By Tom Blumer | January 15, 2016 | 7:16 AM EST

The Brookings Institution, the leftist think tank, is wailing and gnashing its teeth over its finding that in many metro areas, "income inequality," their favorite bogeyman, is being "driven by declining incomes" among their poorest residents. The problem isn't so much that the rich are getting richer as it is that the poor are getting poorer. As a result, "Inequality is higher today in most metropolitan areas than in 2007."

Well golly gee, I wonder who has controlled U.S. economic policy while this calamity has occurred? Brookings predictably failed to call out President Obama or even his administration by name, instead blaming "a federal government hamstrung by partisan gridlock and budget constraints." At the Associated Press, aka the Administration's Press, Josh Boak's Thursday coverage at least mentioned the president's name, but failed to note the role that the subpar economic growth since the recession's official end in mid-2009 caused by his policies has played.

By Tom Blumer | January 14, 2016 | 8:33 PM EST

On Saturday, after one of the worst year-opening weeks for the stock market in many years, Myles Udland at BusinessInsider.com complained that "The stock market is having a nightmare start to 2016 and it's all the Fed's fault." This sentiment is apparently widely held in the media. At NationalInterest.org on Tuesday, Christopher Whalen wrote that "the Fed created the current unstable market situation by keeping dollar interest rates too low for too long," and now "is out of step with other major central banks ... causing markets an extra degree of anxiety."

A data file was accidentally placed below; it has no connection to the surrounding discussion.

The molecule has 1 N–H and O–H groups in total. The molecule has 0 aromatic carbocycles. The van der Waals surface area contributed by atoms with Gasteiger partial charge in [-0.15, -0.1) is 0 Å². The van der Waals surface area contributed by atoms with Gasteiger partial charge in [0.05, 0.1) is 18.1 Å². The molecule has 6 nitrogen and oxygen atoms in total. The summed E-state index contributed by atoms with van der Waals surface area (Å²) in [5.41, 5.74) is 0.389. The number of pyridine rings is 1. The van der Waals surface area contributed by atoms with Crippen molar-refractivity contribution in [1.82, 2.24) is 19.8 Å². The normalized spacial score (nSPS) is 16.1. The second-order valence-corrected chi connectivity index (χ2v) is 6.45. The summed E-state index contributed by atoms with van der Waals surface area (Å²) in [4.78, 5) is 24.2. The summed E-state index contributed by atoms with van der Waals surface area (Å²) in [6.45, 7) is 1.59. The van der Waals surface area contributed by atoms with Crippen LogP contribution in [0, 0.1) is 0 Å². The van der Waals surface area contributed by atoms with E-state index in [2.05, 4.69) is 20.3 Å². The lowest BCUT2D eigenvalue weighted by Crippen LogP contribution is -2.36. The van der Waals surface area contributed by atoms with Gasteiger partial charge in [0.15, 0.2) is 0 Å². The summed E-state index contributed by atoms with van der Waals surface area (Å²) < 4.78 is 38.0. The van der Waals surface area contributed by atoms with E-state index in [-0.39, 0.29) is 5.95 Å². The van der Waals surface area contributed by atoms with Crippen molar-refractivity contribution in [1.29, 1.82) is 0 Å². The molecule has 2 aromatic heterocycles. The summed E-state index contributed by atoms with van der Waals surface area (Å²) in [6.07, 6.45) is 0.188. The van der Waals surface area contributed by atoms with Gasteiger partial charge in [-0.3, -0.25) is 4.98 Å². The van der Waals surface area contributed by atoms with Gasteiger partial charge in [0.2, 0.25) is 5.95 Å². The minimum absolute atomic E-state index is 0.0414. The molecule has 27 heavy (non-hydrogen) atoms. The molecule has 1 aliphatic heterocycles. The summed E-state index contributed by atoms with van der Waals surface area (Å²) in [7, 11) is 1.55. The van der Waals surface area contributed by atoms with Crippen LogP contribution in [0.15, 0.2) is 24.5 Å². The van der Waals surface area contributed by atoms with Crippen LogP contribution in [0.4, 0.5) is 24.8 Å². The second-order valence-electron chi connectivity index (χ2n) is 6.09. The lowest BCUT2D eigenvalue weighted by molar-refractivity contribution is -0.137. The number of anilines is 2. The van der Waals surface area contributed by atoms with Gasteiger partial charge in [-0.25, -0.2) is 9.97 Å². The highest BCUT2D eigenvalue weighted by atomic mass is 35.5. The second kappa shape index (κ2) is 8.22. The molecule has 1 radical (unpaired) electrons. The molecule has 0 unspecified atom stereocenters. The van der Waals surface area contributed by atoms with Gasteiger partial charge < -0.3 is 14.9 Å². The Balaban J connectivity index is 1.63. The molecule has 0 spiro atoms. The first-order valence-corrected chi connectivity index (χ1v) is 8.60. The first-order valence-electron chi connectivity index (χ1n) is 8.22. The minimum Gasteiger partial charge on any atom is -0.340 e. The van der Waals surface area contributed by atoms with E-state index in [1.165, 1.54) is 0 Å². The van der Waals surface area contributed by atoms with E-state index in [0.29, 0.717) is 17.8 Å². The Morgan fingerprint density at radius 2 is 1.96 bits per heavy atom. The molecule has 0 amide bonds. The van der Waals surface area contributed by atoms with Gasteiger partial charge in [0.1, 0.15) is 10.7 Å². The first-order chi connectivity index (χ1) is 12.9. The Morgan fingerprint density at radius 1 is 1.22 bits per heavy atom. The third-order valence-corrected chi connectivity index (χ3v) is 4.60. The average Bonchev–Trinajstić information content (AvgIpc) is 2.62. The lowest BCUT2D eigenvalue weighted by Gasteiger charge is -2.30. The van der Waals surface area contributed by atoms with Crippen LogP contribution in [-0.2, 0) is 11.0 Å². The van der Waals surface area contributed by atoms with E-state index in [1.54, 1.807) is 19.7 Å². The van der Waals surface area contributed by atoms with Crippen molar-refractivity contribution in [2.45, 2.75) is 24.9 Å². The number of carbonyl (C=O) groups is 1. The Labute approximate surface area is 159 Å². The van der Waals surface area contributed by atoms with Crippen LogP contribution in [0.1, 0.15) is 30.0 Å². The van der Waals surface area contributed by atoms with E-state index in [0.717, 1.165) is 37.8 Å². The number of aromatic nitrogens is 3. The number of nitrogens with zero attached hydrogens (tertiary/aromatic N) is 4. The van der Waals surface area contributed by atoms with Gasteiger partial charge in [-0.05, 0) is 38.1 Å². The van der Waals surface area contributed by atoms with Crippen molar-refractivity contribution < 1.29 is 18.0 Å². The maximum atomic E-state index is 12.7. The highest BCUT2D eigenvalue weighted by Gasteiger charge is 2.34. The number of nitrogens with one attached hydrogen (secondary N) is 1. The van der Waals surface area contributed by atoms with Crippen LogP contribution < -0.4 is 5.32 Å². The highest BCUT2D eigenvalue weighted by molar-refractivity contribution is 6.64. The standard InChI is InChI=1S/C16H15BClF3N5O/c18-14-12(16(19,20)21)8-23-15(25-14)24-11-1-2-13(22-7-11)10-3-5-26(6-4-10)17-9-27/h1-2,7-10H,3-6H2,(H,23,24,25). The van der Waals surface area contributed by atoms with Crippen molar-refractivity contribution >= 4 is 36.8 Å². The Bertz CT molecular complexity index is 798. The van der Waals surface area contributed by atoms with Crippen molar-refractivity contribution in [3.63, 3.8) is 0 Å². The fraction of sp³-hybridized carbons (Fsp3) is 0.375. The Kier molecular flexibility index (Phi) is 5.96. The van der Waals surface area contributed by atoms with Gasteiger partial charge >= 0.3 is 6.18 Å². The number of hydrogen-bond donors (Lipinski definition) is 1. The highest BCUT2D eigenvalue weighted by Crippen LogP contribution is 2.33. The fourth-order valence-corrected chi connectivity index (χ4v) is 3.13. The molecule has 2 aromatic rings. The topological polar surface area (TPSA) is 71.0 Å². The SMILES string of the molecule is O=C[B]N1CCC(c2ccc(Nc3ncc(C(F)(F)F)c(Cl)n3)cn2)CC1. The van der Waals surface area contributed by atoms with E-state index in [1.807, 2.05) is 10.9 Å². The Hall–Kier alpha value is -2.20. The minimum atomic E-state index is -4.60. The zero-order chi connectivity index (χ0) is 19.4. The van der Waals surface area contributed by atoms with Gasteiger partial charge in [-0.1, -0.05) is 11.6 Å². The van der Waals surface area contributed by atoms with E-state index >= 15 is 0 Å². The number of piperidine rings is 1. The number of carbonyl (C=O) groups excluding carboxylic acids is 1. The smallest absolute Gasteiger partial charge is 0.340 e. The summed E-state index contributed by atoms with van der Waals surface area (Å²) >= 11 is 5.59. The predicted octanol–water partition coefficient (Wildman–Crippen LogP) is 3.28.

This morning, Jay Somaney at Forbes.com complained about "the foolish and self-serving move made by our Federal Reserve last month ... (of) raising rates and then continuing to yap off about 4 more rate hikes this year." In other words, the complainers really want near-zero rates, apparently in perpetuity, and cower in fear at anything resembling market-based capital allocation. This caused CNBC's Rick Santelli to warn that the U.S. is in danger of going down the ugly road Japan has travelled for two decades.

By Tom Blumer | January 13, 2016 | 3:17 AM EST

In October 2013, late-night PBS talk-show host and author Tavis Smiley told Sean Hannity at Fox News that "The data is going to indicate sadly that when the Obama administration is over, black people will have lost ground in every single leading economic indicator category."

On Monday, on the eve of what has been said to be President Barack Obama's final State of the Union address, Smiley was again on Fox News, this time with Megyn Kelly. Sadly, 27 months later, his message hasn't changed, nor has its fundamental truth.

By Sam Dorman | January 7, 2016 | 11:27 AM EST

When it comes to raising the minimum wage, networks minimize balance and maximize bias.